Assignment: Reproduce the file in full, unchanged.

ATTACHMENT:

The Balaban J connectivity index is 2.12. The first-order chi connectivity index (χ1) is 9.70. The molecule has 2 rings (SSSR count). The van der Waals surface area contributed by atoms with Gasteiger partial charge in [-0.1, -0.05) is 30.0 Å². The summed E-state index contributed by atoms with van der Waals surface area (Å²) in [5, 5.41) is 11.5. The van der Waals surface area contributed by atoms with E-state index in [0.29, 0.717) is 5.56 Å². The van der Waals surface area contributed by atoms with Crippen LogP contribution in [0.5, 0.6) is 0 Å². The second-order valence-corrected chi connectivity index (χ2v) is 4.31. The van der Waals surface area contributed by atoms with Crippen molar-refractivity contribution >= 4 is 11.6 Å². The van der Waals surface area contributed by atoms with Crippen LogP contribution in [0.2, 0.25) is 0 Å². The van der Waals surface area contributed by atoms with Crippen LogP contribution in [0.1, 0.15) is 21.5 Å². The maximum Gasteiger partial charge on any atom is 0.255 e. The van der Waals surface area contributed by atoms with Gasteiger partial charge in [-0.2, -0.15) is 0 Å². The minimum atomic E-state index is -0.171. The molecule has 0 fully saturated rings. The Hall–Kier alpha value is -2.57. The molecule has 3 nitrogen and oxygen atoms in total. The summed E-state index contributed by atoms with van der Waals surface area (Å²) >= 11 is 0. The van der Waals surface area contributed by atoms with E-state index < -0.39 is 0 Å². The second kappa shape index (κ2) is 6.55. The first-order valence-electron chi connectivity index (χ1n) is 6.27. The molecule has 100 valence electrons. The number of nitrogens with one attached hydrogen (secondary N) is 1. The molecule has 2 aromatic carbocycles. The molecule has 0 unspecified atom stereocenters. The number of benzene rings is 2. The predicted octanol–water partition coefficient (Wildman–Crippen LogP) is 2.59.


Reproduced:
The Balaban J connectivity index is 2.12. The first-order chi connectivity index (χ1) is 9.70. The molecule has 2 rings (SSSR count). The van der Waals surface area contributed by atoms with Gasteiger partial charge in [-0.1, -0.05) is 30.0 Å². The summed E-state index contributed by atoms with van der Waals surface area (Å²) in [5, 5.41) is 11.5. The van der Waals surface area contributed by atoms with E-state index in [0.29, 0.717) is 5.56 Å². The van der Waals surface area contributed by atoms with Crippen LogP contribution in [0.5, 0.6) is 0 Å². The second-order valence-corrected chi connectivity index (χ2v) is 4.31. The van der Waals surface area contributed by atoms with Crippen molar-refractivity contribution >= 4 is 11.6 Å². The van der Waals surface area contributed by atoms with Crippen LogP contribution in [0.2, 0.25) is 0 Å². The van der Waals surface area contributed by atoms with Crippen LogP contribution in [0.1, 0.15) is 21.5 Å². The maximum Gasteiger partial charge on any atom is 0.255 e. The van der Waals surface area contributed by atoms with Gasteiger partial charge in [-0.2, -0.15) is 0 Å². The minimum atomic E-state index is -0.171. The molecule has 0 fully saturated rings. The Hall–Kier alpha value is -2.57. The molecule has 3 nitrogen and oxygen atoms in total. The summed E-state index contributed by atoms with van der Waals surface area (Å²) >= 11 is 0. The van der Waals surface area contributed by atoms with E-state index < -0.39 is 0 Å². The second kappa shape index (κ2) is 6.55. The first-order valence-electron chi connectivity index (χ1n) is 6.27. The molecule has 100 valence electrons. The number of nitrogens with one attached hydrogen (secondary N) is 1. The molecule has 2 aromatic carbocycles. The molecule has 0 unspecified atom stereocenters. The number of benzene rings is 2. The predicted octanol–water partition coefficient (Wildman–Crippen LogP) is 2.59.